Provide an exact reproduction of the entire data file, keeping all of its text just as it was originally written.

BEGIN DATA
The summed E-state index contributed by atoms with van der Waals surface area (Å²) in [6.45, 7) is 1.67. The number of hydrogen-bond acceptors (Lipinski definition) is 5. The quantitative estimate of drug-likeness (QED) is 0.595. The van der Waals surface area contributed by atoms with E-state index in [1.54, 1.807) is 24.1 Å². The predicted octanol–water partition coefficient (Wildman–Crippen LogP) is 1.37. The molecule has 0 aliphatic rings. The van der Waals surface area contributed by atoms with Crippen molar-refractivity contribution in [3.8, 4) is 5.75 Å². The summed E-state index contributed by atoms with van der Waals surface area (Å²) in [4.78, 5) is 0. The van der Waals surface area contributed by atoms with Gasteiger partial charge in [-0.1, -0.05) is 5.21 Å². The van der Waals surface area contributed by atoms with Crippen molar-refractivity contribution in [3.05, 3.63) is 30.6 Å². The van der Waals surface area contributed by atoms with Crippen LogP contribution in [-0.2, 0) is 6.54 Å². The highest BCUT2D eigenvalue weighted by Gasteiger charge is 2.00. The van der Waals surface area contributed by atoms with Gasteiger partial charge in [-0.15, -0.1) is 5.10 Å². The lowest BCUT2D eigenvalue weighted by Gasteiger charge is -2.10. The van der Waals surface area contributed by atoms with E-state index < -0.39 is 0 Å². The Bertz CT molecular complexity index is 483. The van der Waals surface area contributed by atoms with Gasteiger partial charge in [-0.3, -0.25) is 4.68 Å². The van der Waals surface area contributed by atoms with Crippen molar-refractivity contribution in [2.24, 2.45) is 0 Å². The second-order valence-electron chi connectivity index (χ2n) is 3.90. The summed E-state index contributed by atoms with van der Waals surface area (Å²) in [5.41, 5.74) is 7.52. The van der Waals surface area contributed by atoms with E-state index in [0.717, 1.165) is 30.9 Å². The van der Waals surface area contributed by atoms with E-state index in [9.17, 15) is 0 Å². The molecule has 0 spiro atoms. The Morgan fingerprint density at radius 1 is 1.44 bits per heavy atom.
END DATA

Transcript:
The summed E-state index contributed by atoms with van der Waals surface area (Å²) in [6.45, 7) is 1.67. The number of hydrogen-bond acceptors (Lipinski definition) is 5. The quantitative estimate of drug-likeness (QED) is 0.595. The van der Waals surface area contributed by atoms with E-state index in [1.54, 1.807) is 24.1 Å². The predicted octanol–water partition coefficient (Wildman–Crippen LogP) is 1.37. The molecule has 0 aliphatic rings. The van der Waals surface area contributed by atoms with Crippen molar-refractivity contribution in [3.8, 4) is 5.75 Å². The summed E-state index contributed by atoms with van der Waals surface area (Å²) in [4.78, 5) is 0. The van der Waals surface area contributed by atoms with Gasteiger partial charge in [-0.1, -0.05) is 5.21 Å². The van der Waals surface area contributed by atoms with Crippen molar-refractivity contribution in [3.05, 3.63) is 30.6 Å². The van der Waals surface area contributed by atoms with Crippen LogP contribution in [-0.2, 0) is 6.54 Å². The highest BCUT2D eigenvalue weighted by Gasteiger charge is 2.00. The van der Waals surface area contributed by atoms with Gasteiger partial charge in [-0.15, -0.1) is 5.10 Å². The lowest BCUT2D eigenvalue weighted by Gasteiger charge is -2.10. The van der Waals surface area contributed by atoms with E-state index < -0.39 is 0 Å². The Bertz CT molecular complexity index is 483. The van der Waals surface area contributed by atoms with Gasteiger partial charge in [-0.3, -0.25) is 4.68 Å². The van der Waals surface area contributed by atoms with Crippen molar-refractivity contribution in [2.24, 2.45) is 0 Å². The second-order valence-electron chi connectivity index (χ2n) is 3.90. The summed E-state index contributed by atoms with van der Waals surface area (Å²) in [5.41, 5.74) is 7.52. The van der Waals surface area contributed by atoms with E-state index in [0.717, 1.165) is 30.9 Å². The van der Waals surface area contributed by atoms with E-state index in [9.17, 15) is 0 Å². The molecule has 0 spiro atoms. The Morgan fingerprint density at radius 1 is 1.44 bits per heavy atom.